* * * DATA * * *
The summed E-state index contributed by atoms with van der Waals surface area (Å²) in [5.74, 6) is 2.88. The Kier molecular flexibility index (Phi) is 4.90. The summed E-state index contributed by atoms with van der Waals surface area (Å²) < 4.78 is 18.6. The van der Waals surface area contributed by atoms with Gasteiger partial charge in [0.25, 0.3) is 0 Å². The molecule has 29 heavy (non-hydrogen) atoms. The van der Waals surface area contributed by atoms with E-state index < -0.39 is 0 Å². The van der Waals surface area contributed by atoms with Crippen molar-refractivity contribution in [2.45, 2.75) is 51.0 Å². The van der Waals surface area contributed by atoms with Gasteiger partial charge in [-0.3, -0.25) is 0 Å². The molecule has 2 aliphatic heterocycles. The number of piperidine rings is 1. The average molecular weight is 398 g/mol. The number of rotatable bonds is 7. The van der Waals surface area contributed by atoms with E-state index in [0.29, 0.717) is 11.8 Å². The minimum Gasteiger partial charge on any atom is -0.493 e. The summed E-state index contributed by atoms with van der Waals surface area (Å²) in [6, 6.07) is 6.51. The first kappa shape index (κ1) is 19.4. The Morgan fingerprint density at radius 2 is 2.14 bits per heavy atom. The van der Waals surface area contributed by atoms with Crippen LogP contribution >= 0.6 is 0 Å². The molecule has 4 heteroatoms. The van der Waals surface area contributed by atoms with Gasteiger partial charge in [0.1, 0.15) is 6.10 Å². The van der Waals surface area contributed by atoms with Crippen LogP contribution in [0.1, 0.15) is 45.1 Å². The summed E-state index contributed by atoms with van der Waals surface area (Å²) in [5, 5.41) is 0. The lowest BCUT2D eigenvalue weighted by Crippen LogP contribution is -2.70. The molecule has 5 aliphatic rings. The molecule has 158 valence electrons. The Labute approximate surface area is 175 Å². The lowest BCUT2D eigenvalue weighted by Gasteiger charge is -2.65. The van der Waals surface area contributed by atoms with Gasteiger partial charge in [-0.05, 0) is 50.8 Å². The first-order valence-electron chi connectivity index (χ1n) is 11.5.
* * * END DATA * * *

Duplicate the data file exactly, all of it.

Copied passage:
The summed E-state index contributed by atoms with van der Waals surface area (Å²) in [5.74, 6) is 2.88. The Kier molecular flexibility index (Phi) is 4.90. The summed E-state index contributed by atoms with van der Waals surface area (Å²) < 4.78 is 18.6. The van der Waals surface area contributed by atoms with Gasteiger partial charge in [0.25, 0.3) is 0 Å². The molecule has 29 heavy (non-hydrogen) atoms. The van der Waals surface area contributed by atoms with E-state index < -0.39 is 0 Å². The van der Waals surface area contributed by atoms with Crippen molar-refractivity contribution in [2.45, 2.75) is 51.0 Å². The van der Waals surface area contributed by atoms with Gasteiger partial charge in [-0.3, -0.25) is 0 Å². The molecule has 2 aliphatic heterocycles. The number of piperidine rings is 1. The average molecular weight is 398 g/mol. The number of rotatable bonds is 7. The van der Waals surface area contributed by atoms with E-state index in [0.29, 0.717) is 11.8 Å². The minimum Gasteiger partial charge on any atom is -0.493 e. The summed E-state index contributed by atoms with van der Waals surface area (Å²) in [6, 6.07) is 6.51. The first kappa shape index (κ1) is 19.4. The Morgan fingerprint density at radius 2 is 2.14 bits per heavy atom. The van der Waals surface area contributed by atoms with Crippen LogP contribution >= 0.6 is 0 Å². The molecule has 4 heteroatoms. The van der Waals surface area contributed by atoms with Gasteiger partial charge in [0.1, 0.15) is 6.10 Å². The van der Waals surface area contributed by atoms with Crippen LogP contribution in [0.1, 0.15) is 45.1 Å². The summed E-state index contributed by atoms with van der Waals surface area (Å²) in [5, 5.41) is 0. The lowest BCUT2D eigenvalue weighted by Crippen LogP contribution is -2.70. The molecule has 5 aliphatic rings. The molecule has 158 valence electrons. The Labute approximate surface area is 175 Å². The lowest BCUT2D eigenvalue weighted by Gasteiger charge is -2.65. The van der Waals surface area contributed by atoms with Gasteiger partial charge in [-0.05, 0) is 50.8 Å². The first-order valence-electron chi connectivity index (χ1n) is 11.5.